On 22 December 2008 in his Christmas speech to the Roman Curia, Benedict spoke and yet again there was a media storm, this time however, it was largely invented. The media accused Benedict of asserting that to save the world heterosexuality was the only option available to man. In fact, homosexuality, or indeed, heterosexuality were never mentioned specifically in the speech and much of the crisis, was for once not in the fault of Rome. However, the fact that the media invented the story, and that it was so widely believed, shows how little credibility the Vatican has left.
Then suddenly, out of nowhere with very little warning, Benedict, on 21 January 2009, lifted the excommunications of the four “bishops” of the SSPX. The decree was published on 24 Janunary. By doing this, Benedict sparked off another media storm, sound familiar? This time however it was not entirely his fault. The event would have gone virtually unnoticed had Richard Williamson not denied the Holocaust days before on Swedish television. The Vatican expressed surprise at the views held by Williamson but they were easily available on the internet. Again the Vatican press machine lumbered into the action. Eventually Williamson gave a half hearted apology and was dismissed from his position as rector of the SSPX seminary in Argentina by Fellay. Last know reports place him somewhere in London. At the heart of this was Benedict’s desire to unite this wing of the Church and so end the only major schism left in the Church.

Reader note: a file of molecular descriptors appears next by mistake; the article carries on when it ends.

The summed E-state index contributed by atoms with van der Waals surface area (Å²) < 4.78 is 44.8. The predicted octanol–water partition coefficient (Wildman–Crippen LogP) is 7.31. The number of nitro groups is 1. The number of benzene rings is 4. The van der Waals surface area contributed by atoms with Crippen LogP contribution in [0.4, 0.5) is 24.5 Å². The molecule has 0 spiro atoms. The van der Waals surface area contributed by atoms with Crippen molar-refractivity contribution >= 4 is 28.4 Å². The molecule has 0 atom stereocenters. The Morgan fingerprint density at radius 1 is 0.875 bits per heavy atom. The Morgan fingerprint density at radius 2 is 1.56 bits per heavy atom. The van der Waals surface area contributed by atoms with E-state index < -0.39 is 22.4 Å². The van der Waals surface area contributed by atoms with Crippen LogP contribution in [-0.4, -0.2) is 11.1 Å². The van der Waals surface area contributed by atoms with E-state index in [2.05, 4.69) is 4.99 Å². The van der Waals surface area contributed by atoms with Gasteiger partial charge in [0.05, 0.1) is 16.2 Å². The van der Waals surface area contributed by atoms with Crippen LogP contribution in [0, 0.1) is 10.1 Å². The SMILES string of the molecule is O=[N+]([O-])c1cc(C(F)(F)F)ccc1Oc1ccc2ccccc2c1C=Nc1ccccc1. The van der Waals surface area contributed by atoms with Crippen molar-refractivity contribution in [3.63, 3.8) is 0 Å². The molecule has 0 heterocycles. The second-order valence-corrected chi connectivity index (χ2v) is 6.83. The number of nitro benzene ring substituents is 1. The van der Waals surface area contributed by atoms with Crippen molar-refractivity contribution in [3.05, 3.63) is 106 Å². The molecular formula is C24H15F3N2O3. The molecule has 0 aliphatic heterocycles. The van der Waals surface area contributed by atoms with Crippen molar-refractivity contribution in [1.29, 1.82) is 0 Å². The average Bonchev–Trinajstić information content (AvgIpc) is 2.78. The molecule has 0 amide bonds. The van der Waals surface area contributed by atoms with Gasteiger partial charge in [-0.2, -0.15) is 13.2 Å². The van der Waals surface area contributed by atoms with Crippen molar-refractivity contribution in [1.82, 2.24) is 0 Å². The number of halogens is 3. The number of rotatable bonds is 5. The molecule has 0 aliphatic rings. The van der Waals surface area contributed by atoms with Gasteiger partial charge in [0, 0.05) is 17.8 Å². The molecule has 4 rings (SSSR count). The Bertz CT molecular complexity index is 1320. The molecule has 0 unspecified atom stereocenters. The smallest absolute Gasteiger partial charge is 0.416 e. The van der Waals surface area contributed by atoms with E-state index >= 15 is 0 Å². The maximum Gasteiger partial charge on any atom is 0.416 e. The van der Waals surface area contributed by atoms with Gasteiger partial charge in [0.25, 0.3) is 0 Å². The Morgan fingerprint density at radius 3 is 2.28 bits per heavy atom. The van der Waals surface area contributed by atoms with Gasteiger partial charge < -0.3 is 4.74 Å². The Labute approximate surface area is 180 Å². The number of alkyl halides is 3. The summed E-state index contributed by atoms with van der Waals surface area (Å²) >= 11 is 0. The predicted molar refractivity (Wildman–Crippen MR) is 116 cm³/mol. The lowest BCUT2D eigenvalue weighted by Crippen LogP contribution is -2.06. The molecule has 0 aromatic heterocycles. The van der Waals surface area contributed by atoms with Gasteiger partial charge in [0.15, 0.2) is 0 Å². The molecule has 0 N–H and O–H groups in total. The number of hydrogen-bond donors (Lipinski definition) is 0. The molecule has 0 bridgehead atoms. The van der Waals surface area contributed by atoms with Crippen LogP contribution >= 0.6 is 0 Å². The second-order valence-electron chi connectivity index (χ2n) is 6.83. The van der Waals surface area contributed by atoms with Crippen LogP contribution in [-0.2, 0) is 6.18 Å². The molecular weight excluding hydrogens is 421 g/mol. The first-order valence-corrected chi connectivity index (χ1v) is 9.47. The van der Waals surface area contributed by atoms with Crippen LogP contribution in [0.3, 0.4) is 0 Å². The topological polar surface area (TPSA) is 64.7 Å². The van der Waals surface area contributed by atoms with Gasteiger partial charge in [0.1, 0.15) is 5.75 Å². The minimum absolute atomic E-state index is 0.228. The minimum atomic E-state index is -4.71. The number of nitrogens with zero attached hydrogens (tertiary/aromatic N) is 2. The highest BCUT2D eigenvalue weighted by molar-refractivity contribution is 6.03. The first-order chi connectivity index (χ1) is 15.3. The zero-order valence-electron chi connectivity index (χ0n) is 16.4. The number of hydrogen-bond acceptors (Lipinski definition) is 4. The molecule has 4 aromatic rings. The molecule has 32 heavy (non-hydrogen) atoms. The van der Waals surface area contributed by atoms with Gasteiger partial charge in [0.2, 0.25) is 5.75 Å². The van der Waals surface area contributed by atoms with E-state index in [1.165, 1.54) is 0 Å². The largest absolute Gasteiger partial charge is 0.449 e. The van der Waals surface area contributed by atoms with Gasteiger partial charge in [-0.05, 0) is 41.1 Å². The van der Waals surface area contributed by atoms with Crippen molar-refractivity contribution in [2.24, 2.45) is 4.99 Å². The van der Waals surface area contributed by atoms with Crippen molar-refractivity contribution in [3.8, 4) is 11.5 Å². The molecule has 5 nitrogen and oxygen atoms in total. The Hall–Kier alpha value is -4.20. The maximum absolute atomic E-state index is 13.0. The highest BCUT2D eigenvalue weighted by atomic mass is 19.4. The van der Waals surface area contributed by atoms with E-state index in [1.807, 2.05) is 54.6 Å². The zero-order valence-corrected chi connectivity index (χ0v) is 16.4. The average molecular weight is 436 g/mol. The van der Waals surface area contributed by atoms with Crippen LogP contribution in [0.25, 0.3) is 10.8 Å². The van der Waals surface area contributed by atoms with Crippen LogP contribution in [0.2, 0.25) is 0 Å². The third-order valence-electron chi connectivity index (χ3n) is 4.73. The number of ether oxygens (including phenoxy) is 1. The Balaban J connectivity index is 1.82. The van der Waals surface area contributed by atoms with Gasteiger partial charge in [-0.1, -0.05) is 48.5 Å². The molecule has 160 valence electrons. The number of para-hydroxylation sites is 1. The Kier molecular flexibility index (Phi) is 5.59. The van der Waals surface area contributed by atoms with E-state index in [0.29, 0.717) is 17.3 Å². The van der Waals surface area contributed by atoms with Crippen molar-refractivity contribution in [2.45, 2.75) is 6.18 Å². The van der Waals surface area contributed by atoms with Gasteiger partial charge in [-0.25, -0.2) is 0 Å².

The whole point of this however was so that Benedict could place the ball in the SSPX court as it were and see how willing they were willing to go in re-joining the Church. The upshot of this is talks which have been going on since October 2009. The fundamental points being raised is that of religious liberty, and crucially, the importance of Vatican II, both the liturgical reforms as well as how the Church engages with the world from everything to inter-religious dialogue to talking to atheists and Jews as well as other issues.
His third encyclical titled Caritas in Veritate (“Love in Truth” or “Charity in Truth”), was signed on 29 June 2009 and released on 7 July 2009. In it, the Pope continued the Church’s teachings on social justice. He condemned the economic system that almost lead to collapse of the economic as we know it. Benedict said that the system showed that “the pernicious effects of sin are evident,” and called on people to rediscover ethics in business.
In Anglicanorum coetibus of 9 November 2009, (Groups of Anglicans) Benedict allowed for Anglicans who disagreed with what they saw as the drift in the Anglican Communion, to join the Latin Rite Catholic Church. This has been written about before but it is enough to say that this has caused much upset amongst those who feel that this is a dramatic retardation of the progress that was made under his predecessor. Whether this image is correct or not, however, is a different question. Yet, it is significant that such a document under be issued under Benedict, rather than JPII. Whether it will advance the long term cause of Christian unity is beyond the remit, or scale of this anyalsis in both knowledge, and time span. Some see the apostolic constitition as a pastoral solution to those who wished to leave the Anglican Communion and join the Catholic Church, while others see it as an ecumenical issue that will take years to recover from.